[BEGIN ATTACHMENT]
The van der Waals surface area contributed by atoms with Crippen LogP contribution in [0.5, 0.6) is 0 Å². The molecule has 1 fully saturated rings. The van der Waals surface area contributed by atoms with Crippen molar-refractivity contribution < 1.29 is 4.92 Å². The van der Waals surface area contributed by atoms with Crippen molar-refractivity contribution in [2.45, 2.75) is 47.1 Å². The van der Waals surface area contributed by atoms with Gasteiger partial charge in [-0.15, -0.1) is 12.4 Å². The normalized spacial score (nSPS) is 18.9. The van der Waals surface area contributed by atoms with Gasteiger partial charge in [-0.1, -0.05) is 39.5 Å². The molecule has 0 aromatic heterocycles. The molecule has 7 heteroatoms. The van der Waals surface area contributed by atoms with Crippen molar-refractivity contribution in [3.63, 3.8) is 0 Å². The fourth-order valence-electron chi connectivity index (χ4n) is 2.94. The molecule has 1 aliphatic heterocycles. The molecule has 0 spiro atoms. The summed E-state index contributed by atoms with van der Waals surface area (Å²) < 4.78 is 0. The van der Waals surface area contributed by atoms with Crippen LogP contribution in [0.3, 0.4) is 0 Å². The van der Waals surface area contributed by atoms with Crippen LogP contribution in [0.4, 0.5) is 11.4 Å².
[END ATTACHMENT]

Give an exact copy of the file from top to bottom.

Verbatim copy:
The van der Waals surface area contributed by atoms with Crippen LogP contribution in [0.5, 0.6) is 0 Å². The molecule has 1 fully saturated rings. The van der Waals surface area contributed by atoms with Crippen molar-refractivity contribution < 1.29 is 4.92 Å². The van der Waals surface area contributed by atoms with Crippen molar-refractivity contribution in [2.45, 2.75) is 47.1 Å². The van der Waals surface area contributed by atoms with Gasteiger partial charge in [-0.15, -0.1) is 12.4 Å². The normalized spacial score (nSPS) is 18.9. The van der Waals surface area contributed by atoms with Gasteiger partial charge in [-0.1, -0.05) is 39.5 Å². The molecule has 0 aromatic heterocycles. The molecule has 7 heteroatoms. The van der Waals surface area contributed by atoms with Crippen molar-refractivity contribution in [3.63, 3.8) is 0 Å². The fourth-order valence-electron chi connectivity index (χ4n) is 2.94. The molecule has 1 aliphatic heterocycles. The molecule has 0 spiro atoms. The summed E-state index contributed by atoms with van der Waals surface area (Å²) < 4.78 is 0. The van der Waals surface area contributed by atoms with Crippen LogP contribution in [0.3, 0.4) is 0 Å². The van der Waals surface area contributed by atoms with Crippen LogP contribution in [0.4, 0.5) is 11.4 Å².